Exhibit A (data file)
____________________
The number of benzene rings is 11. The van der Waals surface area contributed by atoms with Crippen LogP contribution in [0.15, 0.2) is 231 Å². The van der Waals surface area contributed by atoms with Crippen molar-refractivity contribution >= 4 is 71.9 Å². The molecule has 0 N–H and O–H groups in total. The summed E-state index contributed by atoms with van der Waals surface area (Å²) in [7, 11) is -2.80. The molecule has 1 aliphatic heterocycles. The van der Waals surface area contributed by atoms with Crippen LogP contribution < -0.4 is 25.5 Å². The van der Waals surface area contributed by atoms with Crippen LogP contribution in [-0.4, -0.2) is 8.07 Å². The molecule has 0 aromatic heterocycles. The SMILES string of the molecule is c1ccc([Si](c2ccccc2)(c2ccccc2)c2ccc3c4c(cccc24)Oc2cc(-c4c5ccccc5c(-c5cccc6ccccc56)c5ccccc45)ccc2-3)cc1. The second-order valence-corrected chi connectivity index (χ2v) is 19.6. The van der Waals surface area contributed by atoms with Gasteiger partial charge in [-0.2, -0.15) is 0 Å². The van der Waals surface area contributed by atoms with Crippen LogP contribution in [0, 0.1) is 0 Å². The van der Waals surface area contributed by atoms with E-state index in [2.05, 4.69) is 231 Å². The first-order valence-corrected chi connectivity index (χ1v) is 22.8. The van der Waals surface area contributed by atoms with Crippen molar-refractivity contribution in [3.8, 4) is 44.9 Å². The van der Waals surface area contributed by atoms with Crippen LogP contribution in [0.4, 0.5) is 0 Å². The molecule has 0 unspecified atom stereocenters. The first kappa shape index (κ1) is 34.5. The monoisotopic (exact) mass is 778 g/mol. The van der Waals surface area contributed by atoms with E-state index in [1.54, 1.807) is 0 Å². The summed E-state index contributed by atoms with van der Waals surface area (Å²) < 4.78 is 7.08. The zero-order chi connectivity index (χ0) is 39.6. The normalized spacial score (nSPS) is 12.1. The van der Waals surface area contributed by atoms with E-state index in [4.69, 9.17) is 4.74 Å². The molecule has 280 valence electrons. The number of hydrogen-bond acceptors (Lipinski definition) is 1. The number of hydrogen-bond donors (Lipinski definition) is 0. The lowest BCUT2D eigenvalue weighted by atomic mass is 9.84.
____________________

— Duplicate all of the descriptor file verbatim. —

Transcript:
The number of benzene rings is 11. The van der Waals surface area contributed by atoms with Crippen LogP contribution in [0.15, 0.2) is 231 Å². The van der Waals surface area contributed by atoms with Crippen molar-refractivity contribution >= 4 is 71.9 Å². The molecule has 0 N–H and O–H groups in total. The summed E-state index contributed by atoms with van der Waals surface area (Å²) in [7, 11) is -2.80. The molecule has 1 aliphatic heterocycles. The van der Waals surface area contributed by atoms with Crippen LogP contribution < -0.4 is 25.5 Å². The van der Waals surface area contributed by atoms with Crippen LogP contribution in [-0.4, -0.2) is 8.07 Å². The molecule has 0 aromatic heterocycles. The SMILES string of the molecule is c1ccc([Si](c2ccccc2)(c2ccccc2)c2ccc3c4c(cccc24)Oc2cc(-c4c5ccccc5c(-c5cccc6ccccc56)c5ccccc45)ccc2-3)cc1. The second-order valence-corrected chi connectivity index (χ2v) is 19.6. The van der Waals surface area contributed by atoms with Gasteiger partial charge in [-0.2, -0.15) is 0 Å². The van der Waals surface area contributed by atoms with Crippen LogP contribution in [0, 0.1) is 0 Å². The van der Waals surface area contributed by atoms with E-state index in [2.05, 4.69) is 231 Å². The first-order valence-corrected chi connectivity index (χ1v) is 22.8. The van der Waals surface area contributed by atoms with Crippen molar-refractivity contribution in [3.8, 4) is 44.9 Å². The van der Waals surface area contributed by atoms with Crippen LogP contribution in [0.4, 0.5) is 0 Å². The molecule has 0 unspecified atom stereocenters. The first kappa shape index (κ1) is 34.5. The monoisotopic (exact) mass is 778 g/mol. The van der Waals surface area contributed by atoms with E-state index in [1.54, 1.807) is 0 Å². The summed E-state index contributed by atoms with van der Waals surface area (Å²) < 4.78 is 7.08. The zero-order chi connectivity index (χ0) is 39.6. The normalized spacial score (nSPS) is 12.1. The van der Waals surface area contributed by atoms with E-state index in [4.69, 9.17) is 4.74 Å². The molecule has 280 valence electrons. The number of hydrogen-bond acceptors (Lipinski definition) is 1. The number of hydrogen-bond donors (Lipinski definition) is 0. The lowest BCUT2D eigenvalue weighted by atomic mass is 9.84.